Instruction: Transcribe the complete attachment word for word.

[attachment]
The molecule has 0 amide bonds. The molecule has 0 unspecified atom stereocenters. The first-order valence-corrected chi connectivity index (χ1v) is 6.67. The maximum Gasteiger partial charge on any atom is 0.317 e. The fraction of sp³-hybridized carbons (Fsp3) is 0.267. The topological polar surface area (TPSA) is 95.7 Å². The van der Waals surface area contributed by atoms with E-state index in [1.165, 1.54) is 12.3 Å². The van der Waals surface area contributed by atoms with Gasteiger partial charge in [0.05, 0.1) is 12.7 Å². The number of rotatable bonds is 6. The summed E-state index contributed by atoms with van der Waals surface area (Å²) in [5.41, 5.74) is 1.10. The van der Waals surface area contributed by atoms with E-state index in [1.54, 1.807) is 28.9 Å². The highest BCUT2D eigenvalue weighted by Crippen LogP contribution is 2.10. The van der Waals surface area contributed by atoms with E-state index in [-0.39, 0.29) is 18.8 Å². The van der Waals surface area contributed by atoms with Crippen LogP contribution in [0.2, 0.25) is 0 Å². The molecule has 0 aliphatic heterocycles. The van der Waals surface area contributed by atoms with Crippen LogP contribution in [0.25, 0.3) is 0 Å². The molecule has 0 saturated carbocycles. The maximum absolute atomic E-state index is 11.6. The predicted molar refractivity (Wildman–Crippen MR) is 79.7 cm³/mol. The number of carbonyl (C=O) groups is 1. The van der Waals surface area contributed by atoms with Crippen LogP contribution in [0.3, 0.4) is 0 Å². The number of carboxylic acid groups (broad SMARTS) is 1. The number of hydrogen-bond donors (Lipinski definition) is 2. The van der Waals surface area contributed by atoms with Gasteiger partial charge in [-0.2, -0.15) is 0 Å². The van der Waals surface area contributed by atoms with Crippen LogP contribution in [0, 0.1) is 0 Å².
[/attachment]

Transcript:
The molecule has 0 amide bonds. The molecule has 0 unspecified atom stereocenters. The first-order valence-corrected chi connectivity index (χ1v) is 6.67. The maximum Gasteiger partial charge on any atom is 0.317 e. The fraction of sp³-hybridized carbons (Fsp3) is 0.267. The topological polar surface area (TPSA) is 95.7 Å². The van der Waals surface area contributed by atoms with E-state index in [1.165, 1.54) is 12.3 Å². The van der Waals surface area contributed by atoms with Gasteiger partial charge in [0.05, 0.1) is 12.7 Å². The number of rotatable bonds is 6. The summed E-state index contributed by atoms with van der Waals surface area (Å²) in [5.41, 5.74) is 1.10. The van der Waals surface area contributed by atoms with E-state index in [1.54, 1.807) is 28.9 Å². The highest BCUT2D eigenvalue weighted by Crippen LogP contribution is 2.10. The van der Waals surface area contributed by atoms with E-state index in [-0.39, 0.29) is 18.8 Å². The van der Waals surface area contributed by atoms with Crippen LogP contribution in [0.2, 0.25) is 0 Å². The molecule has 0 aliphatic heterocycles. The van der Waals surface area contributed by atoms with Crippen LogP contribution in [0.25, 0.3) is 0 Å². The molecule has 0 saturated carbocycles. The maximum absolute atomic E-state index is 11.6. The predicted molar refractivity (Wildman–Crippen MR) is 79.7 cm³/mol. The number of carbonyl (C=O) groups is 1. The van der Waals surface area contributed by atoms with Crippen LogP contribution in [0.3, 0.4) is 0 Å². The number of carboxylic acid groups (broad SMARTS) is 1. The number of hydrogen-bond donors (Lipinski definition) is 2. The van der Waals surface area contributed by atoms with Gasteiger partial charge in [-0.2, -0.15) is 0 Å². The van der Waals surface area contributed by atoms with Crippen LogP contribution in [0, 0.1) is 0 Å².